The intersection of technology and leadership

Testing Pattern: Exploratory API via the Web

Last year I was working with Tiest, a former colleague of mine at a bank working on a system with an internal API. It was quite an experience, though I will save that for another (set of?) blog posts for another time. The application was centrally hosted with a client API that allowed people to interact with the server side. The testers needed something to help them do more exploratory testing and my former colleague came up with a great solution to this problem that I thought would be worth recording here for posterity.

Our solution had these characteristics:

  • Provided through a web browser – Installing items onto the testers machines became a bit laborious, namely because they didn’t have rights to install, change or run anything with administrator privileges. It was easier to deploy the tool centrally, and then let the testers prod from afar. This was as simple as writing a page that submitted some code to a web server, that than executed it and returned the results back to the client.
  • Supported dynamic execution – We could have written a web layer on top of the client API but we didn’t really want to add another layer for maintenance. We simply used the javax.script package to turn our standard POJOs into a scriptable/dynamically invokable system.
  • Built in reflection functions – Using the scripting interface meant that the server would not store any state. So the server had a number of built in functions such as a listAll(object) that would show all available property/methods to the user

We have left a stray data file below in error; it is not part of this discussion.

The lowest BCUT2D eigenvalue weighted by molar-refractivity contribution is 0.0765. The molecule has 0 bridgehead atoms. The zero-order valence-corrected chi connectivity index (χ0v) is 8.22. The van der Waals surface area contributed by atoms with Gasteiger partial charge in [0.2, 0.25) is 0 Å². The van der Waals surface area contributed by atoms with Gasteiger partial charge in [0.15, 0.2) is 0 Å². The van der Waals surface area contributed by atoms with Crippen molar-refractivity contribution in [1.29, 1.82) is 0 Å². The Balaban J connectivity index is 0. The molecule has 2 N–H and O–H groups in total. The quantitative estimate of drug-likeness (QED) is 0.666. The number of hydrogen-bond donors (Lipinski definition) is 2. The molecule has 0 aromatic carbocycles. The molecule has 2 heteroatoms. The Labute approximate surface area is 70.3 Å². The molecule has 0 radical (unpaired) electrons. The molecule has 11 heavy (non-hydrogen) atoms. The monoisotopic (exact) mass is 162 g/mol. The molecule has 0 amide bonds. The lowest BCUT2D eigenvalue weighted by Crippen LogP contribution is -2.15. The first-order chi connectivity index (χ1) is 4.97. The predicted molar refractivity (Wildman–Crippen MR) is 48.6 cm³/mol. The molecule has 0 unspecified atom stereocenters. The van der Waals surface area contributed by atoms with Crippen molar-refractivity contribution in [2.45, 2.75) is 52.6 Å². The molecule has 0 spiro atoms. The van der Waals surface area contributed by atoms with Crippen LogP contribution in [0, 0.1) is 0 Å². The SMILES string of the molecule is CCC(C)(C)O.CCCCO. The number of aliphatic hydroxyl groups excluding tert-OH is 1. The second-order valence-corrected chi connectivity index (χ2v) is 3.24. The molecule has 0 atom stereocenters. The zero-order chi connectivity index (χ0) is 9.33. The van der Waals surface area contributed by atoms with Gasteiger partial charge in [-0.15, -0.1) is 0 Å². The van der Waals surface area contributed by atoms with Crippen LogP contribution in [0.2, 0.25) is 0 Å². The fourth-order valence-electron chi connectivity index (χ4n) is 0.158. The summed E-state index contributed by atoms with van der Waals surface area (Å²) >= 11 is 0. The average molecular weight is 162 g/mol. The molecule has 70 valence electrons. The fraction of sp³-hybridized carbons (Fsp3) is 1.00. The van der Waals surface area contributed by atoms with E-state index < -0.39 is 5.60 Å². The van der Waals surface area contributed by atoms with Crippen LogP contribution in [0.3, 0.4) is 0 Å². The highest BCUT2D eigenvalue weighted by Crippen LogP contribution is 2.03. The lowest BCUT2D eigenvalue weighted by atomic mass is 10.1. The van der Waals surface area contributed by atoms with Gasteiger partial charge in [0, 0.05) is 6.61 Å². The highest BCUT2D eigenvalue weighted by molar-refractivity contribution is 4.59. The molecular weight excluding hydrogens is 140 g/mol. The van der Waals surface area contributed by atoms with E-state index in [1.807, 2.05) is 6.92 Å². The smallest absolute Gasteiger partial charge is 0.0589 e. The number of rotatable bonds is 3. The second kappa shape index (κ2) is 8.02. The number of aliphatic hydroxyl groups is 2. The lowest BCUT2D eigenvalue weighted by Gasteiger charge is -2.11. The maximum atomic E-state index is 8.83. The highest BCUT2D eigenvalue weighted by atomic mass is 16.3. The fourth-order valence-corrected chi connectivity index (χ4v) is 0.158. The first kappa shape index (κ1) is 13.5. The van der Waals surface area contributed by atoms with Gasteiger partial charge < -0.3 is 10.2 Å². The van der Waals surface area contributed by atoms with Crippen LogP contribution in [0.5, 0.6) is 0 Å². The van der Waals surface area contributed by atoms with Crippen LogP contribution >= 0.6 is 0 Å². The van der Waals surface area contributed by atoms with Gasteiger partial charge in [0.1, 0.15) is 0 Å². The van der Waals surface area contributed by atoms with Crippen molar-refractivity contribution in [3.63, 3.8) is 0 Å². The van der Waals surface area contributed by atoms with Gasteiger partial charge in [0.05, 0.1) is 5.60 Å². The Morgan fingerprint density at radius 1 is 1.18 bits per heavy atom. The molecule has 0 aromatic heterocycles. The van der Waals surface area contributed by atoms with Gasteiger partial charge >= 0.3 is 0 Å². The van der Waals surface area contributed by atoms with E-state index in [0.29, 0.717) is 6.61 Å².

• Example queries stored on a wiki – When a tester would ask for something to be checked against the test environment, I would convert it into an appropriate query they could paste into the query browser window. They could then execute it, tweaking parameters, etc and learn to compose things. They didn’t have to really understand how java (as script) worked, just build on what was there.

Although I won’t be reaching into my testing patterns toolkit for this pattern too often, I feel it worked well to enable our non-technical testers to get at something given a number of environmental constraints.


  1. Chris

    Unfortunately the day to day reality is that the testers were not that technical enough and found this solution a little complex and sadly the website was not maintained.

    Even a full blown java solution proved difficult so I’m not sure what the solution is…

    More technical testers? A more non-technical solution? Not sure.

  2. Patrick

    Hi Chris!

    Thanks for the update. Whilst I, too, guessed that the tool wouldn’t be used without the social support of the devs, it was a first step in giving them something they *could* use. To me, the problem was fundamentally people problems (surprise surprise!). It was a very technical application so either getting technical QAs would have helped, or working to educate and provide more easily accessible things to them and showing them how it worked would be a good start.

    I wouldn’t discard this testing pattern because I think given a different environment, it could have been useful. Hope you’re doing well!

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